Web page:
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Car Review

Alfa Romeo Giulia Quadrifoglio review

£75,920
910
Published: 12 Mar 2024
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If you're looking for a wonderful and straightforward super-saloon, step this way

Good stuff

Fast, lovely handling, beautiful, surprisingly comfortable

Bad stuff

No AWD option, low-rent interior trim and tech

Overview

What is it?

It's the Italian counter-punch against the German-dominated world of the super-saloon. And you know what? It just might be the best of the bunch.

Okay, we'll temper that right away by saying an Alfa Romeo Giulia Quadrifoglio isn't as rounded or crushingly complete as a BMW M3, if you're the sort of person who likes their infotainment pixel-sharp and snappy. If you crave 'connected services' between your car and smartphone. Whatever they are.

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But if you're a human being with a soul and want a four-door saloon with gorgeous looks... you can't buy the M3. And if you want a family saloon that's bite-the-back-of-your-hand brilliant to drive, then even today, five years after the Giulia came into our lives, you probably can't do better anywhere else.

Five years old? It must've had a huge mechanical refresh lately?

Not so. Alfa's tickled the 2.9-litre bi-turbo V6 up from 503bhp to 513bhp, but there's nothing you'd actually notice in terms of retuned steering, revised suspension or increased stopping power. It seems Alfa knew it had found a sweet spot and is content to leave well alone. 

Actually that's not quite true: 2024-onwards Giulia Quadrifoglios have swapped out the old e-diff at the back for a mechanical locking differential. There were incidences of the electronic diff overheating under very heavy track use, and Alfa' s engineers have decided that the predictability of an old-fashioned LSD is preferable to the configurability of an e-LSD. There, progress.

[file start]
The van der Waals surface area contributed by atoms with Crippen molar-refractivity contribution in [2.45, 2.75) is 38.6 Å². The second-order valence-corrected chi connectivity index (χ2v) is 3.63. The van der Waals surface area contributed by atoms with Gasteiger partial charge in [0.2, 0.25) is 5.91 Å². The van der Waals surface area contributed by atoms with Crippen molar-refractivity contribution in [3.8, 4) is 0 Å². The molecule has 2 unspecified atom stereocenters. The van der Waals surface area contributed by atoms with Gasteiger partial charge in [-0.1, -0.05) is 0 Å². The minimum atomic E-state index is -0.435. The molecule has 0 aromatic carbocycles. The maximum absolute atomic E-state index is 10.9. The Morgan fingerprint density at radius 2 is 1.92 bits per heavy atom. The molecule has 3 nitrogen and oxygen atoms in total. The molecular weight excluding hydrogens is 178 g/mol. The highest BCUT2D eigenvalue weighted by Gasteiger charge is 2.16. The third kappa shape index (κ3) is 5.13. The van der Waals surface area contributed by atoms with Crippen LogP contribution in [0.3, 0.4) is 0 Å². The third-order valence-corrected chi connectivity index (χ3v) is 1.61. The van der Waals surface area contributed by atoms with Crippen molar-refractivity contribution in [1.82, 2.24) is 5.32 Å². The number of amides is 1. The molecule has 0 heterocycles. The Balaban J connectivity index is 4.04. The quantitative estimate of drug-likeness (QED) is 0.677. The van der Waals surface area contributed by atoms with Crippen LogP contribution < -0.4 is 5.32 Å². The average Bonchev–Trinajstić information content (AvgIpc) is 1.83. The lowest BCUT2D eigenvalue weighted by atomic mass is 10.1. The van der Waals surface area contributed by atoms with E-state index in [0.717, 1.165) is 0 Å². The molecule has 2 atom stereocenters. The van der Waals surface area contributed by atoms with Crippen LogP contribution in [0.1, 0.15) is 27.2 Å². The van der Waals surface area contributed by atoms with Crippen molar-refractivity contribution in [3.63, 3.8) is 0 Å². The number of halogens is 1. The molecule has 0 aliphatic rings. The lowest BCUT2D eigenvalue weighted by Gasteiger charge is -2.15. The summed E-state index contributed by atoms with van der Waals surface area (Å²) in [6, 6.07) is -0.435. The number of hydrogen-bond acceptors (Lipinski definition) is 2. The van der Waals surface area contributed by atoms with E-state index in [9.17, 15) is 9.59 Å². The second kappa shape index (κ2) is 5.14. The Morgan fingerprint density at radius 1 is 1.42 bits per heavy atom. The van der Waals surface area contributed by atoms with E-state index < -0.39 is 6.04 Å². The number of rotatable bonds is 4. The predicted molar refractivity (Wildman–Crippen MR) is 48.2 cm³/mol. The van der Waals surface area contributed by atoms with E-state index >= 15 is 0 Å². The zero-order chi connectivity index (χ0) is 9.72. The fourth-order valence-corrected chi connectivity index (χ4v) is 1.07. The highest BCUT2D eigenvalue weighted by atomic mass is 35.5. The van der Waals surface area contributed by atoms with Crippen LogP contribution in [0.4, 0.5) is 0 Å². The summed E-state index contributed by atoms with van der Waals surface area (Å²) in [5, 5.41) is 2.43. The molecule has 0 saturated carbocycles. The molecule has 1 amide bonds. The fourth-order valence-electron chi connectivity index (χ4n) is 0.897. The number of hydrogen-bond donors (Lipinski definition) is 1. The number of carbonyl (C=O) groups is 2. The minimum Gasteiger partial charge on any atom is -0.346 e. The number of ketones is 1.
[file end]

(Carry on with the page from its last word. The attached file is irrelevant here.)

How will the neighbours know it's brand new?

Forget the neighbours. This is a car you buy to indulge your own senses, not wind up the Joneses. They'll be cross Alfa appears to have dodged ever-more stringent exhaust-baffling filter rules because the hottest Giulia still makes a raucous parp on start-up. They'll get over it.

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For Alfa-spotters, look out for the new triple-element LED headlamps, and the rather grim textured carbon trim inside, which doesn't look anything like as expensive as the glossy stuff you used to get, and does the Giulia's creaky cabin no favours at all. In an effort to modernise matters, there's a 12.3-inch digital instrument cluster, and a fleet of driver assistance systems landed a couple of years ago to offer lane-keeping assist you'll turn off and speed limit recognition which you'll ignore.

What's the verdict?

If you're looking for a wonderful and straightforward super-saloon, step this way

The Giulia in general and the Quadrifoglio in particular was bang-on right from the start. Fast and furious when you want, but liveable the rest of the time. And such a lovely object. This latest update isn't a headline grabber, but it refines what was already a stupendous package and frankly reminds folks that a quietly mesmerising car still exists. 

Really the only reason we'd not go here is if we needed something that's not in the Giulia range. An estate, a coupe or 4WD, notably. But if you're looking for a wonderful and straightforward super-saloon, step this way.

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